Chard is like the Energizer bunny of the garden — it just keeps going and going. There is no reason to harvest an entire plant; three or four large outer leaves can be cut from an individual plant, allowing the inner leaves to continue production. Be sure to mulch your plants well throughout the year and give them a nitrogen boost every 4 weeks by applying a water-soluble fertilizer or by sidedressing with 1/4 cup of granular fertilizer per 10 feet of row.
Because it tolerates both heat and cold, chard can remain productive over two or three seasons, especially in those years when we do not experience extreme summer or winter temperatures. Over time, you may notice a thick root forming at the base of the plant — perfectly normal, though not edible. Swiss chard is hardy and resilient, but it does have its limits. Hellacious summers, like the one we experienced in 2011, may cause leaves to be tough and bitter. Under such circumstances, you may be better off discarding spent plants and sowing a new crop in another spot in the garden in fall. Or try rejuvenating growth by cutting the entire plant a few inches above the crown. Sprinkle 1–2 tablespoons of fertilizer around the perimeter of the plant and tender, new growth will soon emerge.
HARVEST AND STORAGE
To harvest Swiss chard, use a sharp knife or clippers to cut off the stalks of individual leaves at the base. Some gardeners (myself included) harvest by twisting and snapping the stems, but be careful to make a clean break as any remaining stubble can become an entry point for insects and disease. Rinse well after harvest and cut the stems from the leaves before storing. Stack the leaves and wrap loosely in paper towels or a tea towel, place in a plastic bag and store in the refrigerator up to a week. Store stems separately in a plastic bag in the refrigerator. Excess chard is easy to freeze: blanch leaves for two minutes in a large pot of boiling water, transfer to a bowl of ice water to cool, drain well by gently squeezing water out of leaves and place in freezer bags or plastic containers. Label and date before storing in the freezer and eat within 6 to 12 months.
VARIETIES ADD BEAUTY
Whether you are growing Swiss chard to eat or to admire, there are numerous varieties to choose from, and I have never met a variety I didn’t like. Classic varieties like ‘Lucullus’ and ‘Fordhook Giant’ have broad white stems with thick, crinkled green leaves. Both are heirlooms and have proved themselves to be sturdy, reliable and productive. Green and white chards are generally more vigorous and resistant to leaf spot than colored varieties. ‘Lucullus’ was introduced to America at the end of the 19th century, and ‘Fordhook Giant’ was introduced by W. Atlee Burpee in 1934. Its name comes from the Fordhook Farm, Burpee’s extensive test garden in Pennsylvania. ‘Silverado’ is a more compact green and white variety; its one drawback is that sand can get trapped in its heavily savoyed leaves, so it will require thorough rinsing. The colored varieties may be a little more temperamental, but they are worth the extra attention. ‘Bright Lights,’ a popular All-America Selections winner from 1998, boasts stalks in a dazzling rainbow of color with shiny leaves that have a mild flavor. ‘Magenta Sunset’ features dark green leaves attached to thin and tender stalks that look like magenta-colored celery and ‘Pink Lipstick’ matures into lovely green leaves with stems and veins in varying shades of pink. ‘Golden Sunrise’ and ‘Orange Fantasia’ both have glossy, dark green leaves atop broad golden stalks. ‘Rhubarb,’ an heirloom from the Civil War era, has ruby-colored stems and veins (it is sometimes referred to as ‘Ruby’ chard) which contrast with bright green leaves. At first glance it has excitedly been mistaken for rhubarb by visitors to my garden — quite a letdown when I inform them that the stately plant with the crimson stalks and large, beautiful leaves is an imposter that tastes nothing like rhubarb. ‘Bionda di Lyon,’ ‘Verde da Taglio’ and other Italian varieties are worth experimenting with in our Texas landscapes. Vegetable expert and variety tester Bill Adams is a fan of ‘Verde da Taglio’ as a container specimen. I seeded it directly in my garden last spring and it stood up to the summer of 2011 without croaking, so I am a fan as well!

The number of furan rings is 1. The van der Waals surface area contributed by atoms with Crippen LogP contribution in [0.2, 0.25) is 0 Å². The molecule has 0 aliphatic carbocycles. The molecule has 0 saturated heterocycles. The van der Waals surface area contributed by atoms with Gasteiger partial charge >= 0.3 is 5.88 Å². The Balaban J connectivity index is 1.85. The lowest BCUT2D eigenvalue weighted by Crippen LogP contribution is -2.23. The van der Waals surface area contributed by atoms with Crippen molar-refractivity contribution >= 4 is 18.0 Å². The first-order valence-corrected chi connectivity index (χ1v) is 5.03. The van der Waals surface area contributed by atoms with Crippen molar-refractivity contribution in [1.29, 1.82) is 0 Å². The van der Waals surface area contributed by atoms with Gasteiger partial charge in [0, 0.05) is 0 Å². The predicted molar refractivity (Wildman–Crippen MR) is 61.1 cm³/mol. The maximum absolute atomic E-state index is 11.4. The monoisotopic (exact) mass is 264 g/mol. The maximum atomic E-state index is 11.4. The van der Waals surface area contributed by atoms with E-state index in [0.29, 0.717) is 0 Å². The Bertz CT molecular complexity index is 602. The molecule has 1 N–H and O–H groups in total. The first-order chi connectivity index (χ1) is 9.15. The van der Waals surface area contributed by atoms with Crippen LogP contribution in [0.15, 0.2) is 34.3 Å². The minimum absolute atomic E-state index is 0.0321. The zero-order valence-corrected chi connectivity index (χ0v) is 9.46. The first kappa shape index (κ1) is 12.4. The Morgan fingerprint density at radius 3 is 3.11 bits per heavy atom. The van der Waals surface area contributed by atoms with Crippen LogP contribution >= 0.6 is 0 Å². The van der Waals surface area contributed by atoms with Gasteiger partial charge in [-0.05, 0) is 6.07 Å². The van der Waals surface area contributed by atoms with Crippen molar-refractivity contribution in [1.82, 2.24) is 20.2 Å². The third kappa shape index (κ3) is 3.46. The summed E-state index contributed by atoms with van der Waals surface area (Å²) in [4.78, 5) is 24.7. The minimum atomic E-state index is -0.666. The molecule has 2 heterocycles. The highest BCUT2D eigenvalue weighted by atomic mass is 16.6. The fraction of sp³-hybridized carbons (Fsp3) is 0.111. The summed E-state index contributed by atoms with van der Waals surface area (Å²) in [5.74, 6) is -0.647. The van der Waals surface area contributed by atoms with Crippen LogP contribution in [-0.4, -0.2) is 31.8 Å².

CHOW DOWN ON CHARD
Chard’s versatility follows it into the kitchen, where it can be utilized as an ingredient at any meal. Chopped and sautéed leaves can fill a quiche or omelet; fresh, young leaves can be added to a salad for lunch; and cooked and seasoned greens provide a nourishing side dish for supper. Swiss chard is a cousin to spinach, and its leaves can serve as a substitute in most recipes. Cooked leaves can be added to lasagna, enchiladas or casseroles, and raw leaves can be sliced into ribbons as a nutritious addition to slaw. For a quick and healthy preparation, just rinse a large handful of young leaves, shake off excess water and throw them into a skillet over medium heat. Cover with a lid for a few minutes and the water that clings to the leaves will create sufficient steam to wilt the greens. Serve with a vinaigrette dressing or simply season with salt, pepper and a few shakes of your favorite vinegar or pepper sauce. It is a good idea to use more leaves than you think you will need as the large, robust leaves will shrink significantly during cooking.